112lect1 - GY 112 Lecture Notes D Haywick(2006 1 GY 112...

Info icon This preview shows pages 1–3. Sign up to view the full content.

View Full Document Right Arrow Icon
GY 112 Lecture Notes D. Haywick (2006) 1 GY 112 Lecture Notes Rock Review Lecture Goals : A) Recap of rock types B) Recap of the rock cycle C) Sedimentary rocks: their role in earth history Textbook reference: Levin 7 th edition (2003), Chapter 2 ; Levin 8 th edition (2006), Chapter 4 (For those of you who have already completed GY 111, you will find your lecture and lab notes of use for this part of GY 112) A) Recap of rock types To cut to the chase, there are 3 main divisions of rocks, but in GY 112, the sedimentary rocks are by far the most important. The reason? They are commonly fossiliferous (meaning that they host fossils). First off, here are the 3 main rock divisions: Igneous (formed from molten rock) Sedimentary (formed from particulate material) Metamorphic (alteration of parent rocks through heat, pressure and fluids) Each of these rock groups have subdivisions. As I said earlier, it is the sedimentary rocks that are the most important group in GY 112. Let’s start with them: Sedimentary rocks are classified according to two different parameters: 1) Grain size (see chart to left) and composition . The grain size refers to the size of the particles that make up the rocks. These are the “things” that were initially deposited before the sediment became “ lithified” , which just means conversion into “rock”. There are 4 major size divisions of sediment that you need to remember: 1) gravel (the largest division; grains 2.0 mm), 2) sand (grains <2.00 mm but 0.63 mm), 3) silt (grains <0.63 mm but 0.004 mm) and clay (grains 0.004 mm). Obviously, you can’t see the really small silt and clay grains. Sedimentologists (those really cool and wonderful scientists like Dr. Haywick that study sedimentary rocks), frequently have to use microscopes and scanning electron microscopes to study the smallest sedimentary particles.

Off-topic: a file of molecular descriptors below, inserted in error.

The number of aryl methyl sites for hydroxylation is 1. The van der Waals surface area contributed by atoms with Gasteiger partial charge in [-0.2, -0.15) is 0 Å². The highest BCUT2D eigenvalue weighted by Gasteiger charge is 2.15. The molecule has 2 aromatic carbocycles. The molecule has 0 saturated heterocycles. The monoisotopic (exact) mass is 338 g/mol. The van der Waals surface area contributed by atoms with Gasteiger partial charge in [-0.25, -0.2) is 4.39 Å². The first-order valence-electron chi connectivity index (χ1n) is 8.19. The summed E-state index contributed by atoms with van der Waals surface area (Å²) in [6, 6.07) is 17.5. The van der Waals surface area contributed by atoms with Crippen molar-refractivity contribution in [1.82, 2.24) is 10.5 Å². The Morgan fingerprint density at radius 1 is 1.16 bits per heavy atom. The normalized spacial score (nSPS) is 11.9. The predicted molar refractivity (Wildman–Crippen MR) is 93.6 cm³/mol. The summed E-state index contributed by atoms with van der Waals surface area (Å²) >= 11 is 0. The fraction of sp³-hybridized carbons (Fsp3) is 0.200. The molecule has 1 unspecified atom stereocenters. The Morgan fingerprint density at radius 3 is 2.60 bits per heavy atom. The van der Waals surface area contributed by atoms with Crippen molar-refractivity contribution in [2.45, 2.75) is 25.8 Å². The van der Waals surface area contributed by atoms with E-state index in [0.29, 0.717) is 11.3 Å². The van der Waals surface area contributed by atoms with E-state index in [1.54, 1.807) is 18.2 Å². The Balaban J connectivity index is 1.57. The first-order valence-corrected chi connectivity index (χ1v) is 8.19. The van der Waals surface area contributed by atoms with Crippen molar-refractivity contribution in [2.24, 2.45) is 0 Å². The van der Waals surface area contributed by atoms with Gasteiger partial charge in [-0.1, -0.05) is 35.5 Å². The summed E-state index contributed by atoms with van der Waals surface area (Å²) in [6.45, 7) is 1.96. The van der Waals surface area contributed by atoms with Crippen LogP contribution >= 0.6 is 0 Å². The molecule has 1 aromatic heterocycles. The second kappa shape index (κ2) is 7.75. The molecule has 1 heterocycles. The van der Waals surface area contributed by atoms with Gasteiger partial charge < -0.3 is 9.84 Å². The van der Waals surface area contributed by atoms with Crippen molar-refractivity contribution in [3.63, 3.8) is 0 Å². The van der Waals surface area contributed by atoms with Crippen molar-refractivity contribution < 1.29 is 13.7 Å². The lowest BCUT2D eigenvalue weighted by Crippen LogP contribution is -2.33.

Image of page 1

Info iconThis preview has intentionally blurred sections. Sign up to view the full version.

View Full Document Right Arrow Icon
GY 112 Lecture Notes D. Haywick (2006) 2 As far as composition is concerned, sedimentary rocks are classified into four sub- divisions: 1) Clastic (also known as siliciclastic); rocks contained particles rich in silica-rich minerals such as quartz, feldspar and clay minerals. Examples include quartz arenite 1 sandstone, arkose sandstone, greywacke sandstone, shale, claystone, siltstone and mudstone. 2) Bioclastic; rocks containing remains of once living creatures (aka beasties). Examples include limestone (carbonate shells and skeletal elements), chalk (microscopic carbonate shells and body parts) and biogenic chert (microscopic silica body parts).
Image of page 2
Image of page 3
This is the end of the preview. Sign up to access the rest of the document.

{[ snackBarMessage ]}

What students are saying

  • Left Quote Icon

    As a current student on this bumpy collegiate pathway, I stumbled upon Course Hero, where I can find study resources for nearly all my courses, get online help from tutors 24/7, and even share my old projects, papers, and lecture notes with other students.

    Student Picture

    Kiran Temple University Fox School of Business ‘17, Course Hero Intern

  • Left Quote Icon

    I cannot even describe how much Course Hero helped me this summer. It’s truly become something I can always rely on and help me. In the end, I was not only able to survive summer classes, but I was able to thrive thanks to Course Hero.

    Student Picture

    Dana University of Pennsylvania ‘17, Course Hero Intern

  • Left Quote Icon

    The ability to access any university’s resources through Course Hero proved invaluable in my case. I was behind on Tulane coursework and actually used UCLA’s materials to help me move forward and get everything together on time.

    Student Picture

    Jill Tulane University ‘16, Course Hero Intern